Dragonfly 44 is not the first dark galaxy to be discovered, but it stands out because its mass is so similar to the Milky Way.
"We have no idea how galaxies like Dragonfly 44 could have formed," said Dr. Abraham. "The Gemini data show that a relatively large fraction of the stars is in the form of very compact clusters, and that is probably an important clue. But at the moment we’re just guessing."
But the astronomers do know they've found something significant.
"We think that this galaxy is representative of an entirely new class of object," van Dokkum told the Post. "It’s not some weird singular galaxy that’s just a curiosity."
on: Aug 26, 2016, 05:22 AM
|Started by Rad - Last post by Rad|
Proxima b: Can we actually send a probe there?
Stephen Hawking and Russian billionaire Yuri Milner have proposed sending hundreds of nanobots toward Proxima b, an exoplanet 4 light-years from Earth.
By Liz Fuller-Wright, Correspondent August 25, 2016
Astronomers announced this week that Proxima Centauri, the nearest star to our own solar system, has an orbiting planet – Proxima b – that is only 30 percent larger than Earth and could be warm enough to have liquid water. We've rounded up some frequently asked questions to catch you up to speed.
The news keeps saying that Proxima Centauri is 'in our backyard.' Is it really?
Other than our own sun, which is a medium-sized yellow star, Proxima Centauri is the closest star to Earth in the universe. (That's how it got the name – "proxima" is the Latin word for "close".) Yes, it's our stellar next-door-neighbor, but considering the enormousness of outer space, that's still pretty far away.
Exactly how far away is Proxima b?
About 4.24 light-years, which is roughly 25 trillion miles. In other words, it's about 270,000 times farther away than the sun. To help visualize the distance, says SETI astronomer Laurance Doyle, spread your fingers out wide. "If your thumb is the Earth and your pinkie is the moon, and you're standing in North America, Proxima Centauri is in Europe."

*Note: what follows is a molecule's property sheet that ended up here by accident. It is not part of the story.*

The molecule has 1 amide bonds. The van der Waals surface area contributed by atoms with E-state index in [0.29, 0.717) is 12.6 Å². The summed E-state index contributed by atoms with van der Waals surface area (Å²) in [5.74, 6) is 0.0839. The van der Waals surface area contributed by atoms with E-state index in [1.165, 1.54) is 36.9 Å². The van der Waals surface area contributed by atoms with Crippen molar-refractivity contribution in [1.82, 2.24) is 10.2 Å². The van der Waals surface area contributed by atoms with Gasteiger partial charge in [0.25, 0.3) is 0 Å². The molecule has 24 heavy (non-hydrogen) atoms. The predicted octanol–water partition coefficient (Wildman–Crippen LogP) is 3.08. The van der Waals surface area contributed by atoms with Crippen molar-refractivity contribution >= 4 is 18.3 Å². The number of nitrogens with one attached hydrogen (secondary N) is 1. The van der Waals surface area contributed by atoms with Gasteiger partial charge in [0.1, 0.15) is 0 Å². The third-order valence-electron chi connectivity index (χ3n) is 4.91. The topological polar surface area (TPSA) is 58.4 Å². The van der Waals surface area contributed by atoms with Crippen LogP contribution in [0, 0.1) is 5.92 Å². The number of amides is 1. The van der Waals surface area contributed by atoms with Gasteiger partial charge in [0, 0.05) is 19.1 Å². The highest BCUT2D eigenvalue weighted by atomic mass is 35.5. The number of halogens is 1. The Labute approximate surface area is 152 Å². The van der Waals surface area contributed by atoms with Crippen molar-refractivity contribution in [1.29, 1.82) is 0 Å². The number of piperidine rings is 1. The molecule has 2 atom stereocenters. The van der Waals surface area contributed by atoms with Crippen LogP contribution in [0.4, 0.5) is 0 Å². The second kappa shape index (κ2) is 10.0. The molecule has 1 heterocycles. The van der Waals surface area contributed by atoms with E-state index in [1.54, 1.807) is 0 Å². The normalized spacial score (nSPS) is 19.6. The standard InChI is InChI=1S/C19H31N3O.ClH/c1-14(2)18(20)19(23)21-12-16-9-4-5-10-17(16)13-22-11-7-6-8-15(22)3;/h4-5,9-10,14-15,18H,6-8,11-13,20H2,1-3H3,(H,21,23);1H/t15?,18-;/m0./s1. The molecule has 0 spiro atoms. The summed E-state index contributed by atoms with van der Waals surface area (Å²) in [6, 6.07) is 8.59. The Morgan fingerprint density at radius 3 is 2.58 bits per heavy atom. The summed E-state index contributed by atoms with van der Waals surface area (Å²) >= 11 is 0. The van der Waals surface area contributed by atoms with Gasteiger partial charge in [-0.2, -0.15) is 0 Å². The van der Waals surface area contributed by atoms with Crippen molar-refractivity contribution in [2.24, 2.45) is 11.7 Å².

What kind of a mission could we send?
The only proposal likely to get a spacecraft there within the next few decades would be a "wafersat" or "nanobot," essentially a postage-stamp-sized microchip carried by a light-sail about 10 feet across, propelled by Earth-based lasers that push it to about one-fifth the speed of light (roughly 100 million miles per hour).
As exciting as it would be to send humans, says Dr. Doyle, "We don't have spacecraft that go that fast yet." The fastest crewed mission ever flown by NASA, carrying the Apollo 10 crew back to Earth, only got up to about 25,000 miles an hour, he notes.
How soon would it get there?
If it successfully accelerated to one-fifth of light speed, it would get to Proxima b in about 20 years. It could then take as many photos or measurements as its "nanocraft" would allow, then beam back the results to Earth scientists. The data would come back at the speed of light, so we could start getting results a little more than 4 years after the spacecraft arrived. In other words, if engineers and scientists can design, build, and launch this fleet of wafersats in 10 years, we could get results by 2050.
But 10 years till launch is very ambitious, since researchers still need to prove that the underlying technology works as well in the real world as it does in theory.
How much could a nanocraft hold?